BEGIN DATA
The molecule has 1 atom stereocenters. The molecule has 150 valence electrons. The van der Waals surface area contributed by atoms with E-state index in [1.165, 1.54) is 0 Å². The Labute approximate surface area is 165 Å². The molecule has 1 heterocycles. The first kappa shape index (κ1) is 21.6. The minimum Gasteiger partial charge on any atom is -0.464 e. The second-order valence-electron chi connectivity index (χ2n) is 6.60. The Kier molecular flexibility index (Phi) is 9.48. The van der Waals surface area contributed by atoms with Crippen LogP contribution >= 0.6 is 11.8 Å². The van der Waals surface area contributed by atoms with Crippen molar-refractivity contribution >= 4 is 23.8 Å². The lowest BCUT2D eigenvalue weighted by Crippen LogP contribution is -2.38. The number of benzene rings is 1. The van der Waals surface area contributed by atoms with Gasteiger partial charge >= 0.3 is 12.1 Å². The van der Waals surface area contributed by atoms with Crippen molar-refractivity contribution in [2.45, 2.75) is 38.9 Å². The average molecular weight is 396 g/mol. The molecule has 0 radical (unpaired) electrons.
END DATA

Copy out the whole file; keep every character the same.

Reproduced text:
The molecule has 1 atom stereocenters. The molecule has 150 valence electrons. The van der Waals surface area contributed by atoms with E-state index in [1.165, 1.54) is 0 Å². The Labute approximate surface area is 165 Å². The molecule has 1 heterocycles. The first kappa shape index (κ1) is 21.6. The minimum Gasteiger partial charge on any atom is -0.464 e. The second-order valence-electron chi connectivity index (χ2n) is 6.60. The Kier molecular flexibility index (Phi) is 9.48. The van der Waals surface area contributed by atoms with Crippen LogP contribution >= 0.6 is 11.8 Å². The van der Waals surface area contributed by atoms with Crippen molar-refractivity contribution >= 4 is 23.8 Å². The lowest BCUT2D eigenvalue weighted by Crippen LogP contribution is -2.38. The number of benzene rings is 1. The van der Waals surface area contributed by atoms with Gasteiger partial charge >= 0.3 is 12.1 Å². The van der Waals surface area contributed by atoms with Crippen molar-refractivity contribution in [2.45, 2.75) is 38.9 Å². The average molecular weight is 396 g/mol. The molecule has 0 radical (unpaired) electrons.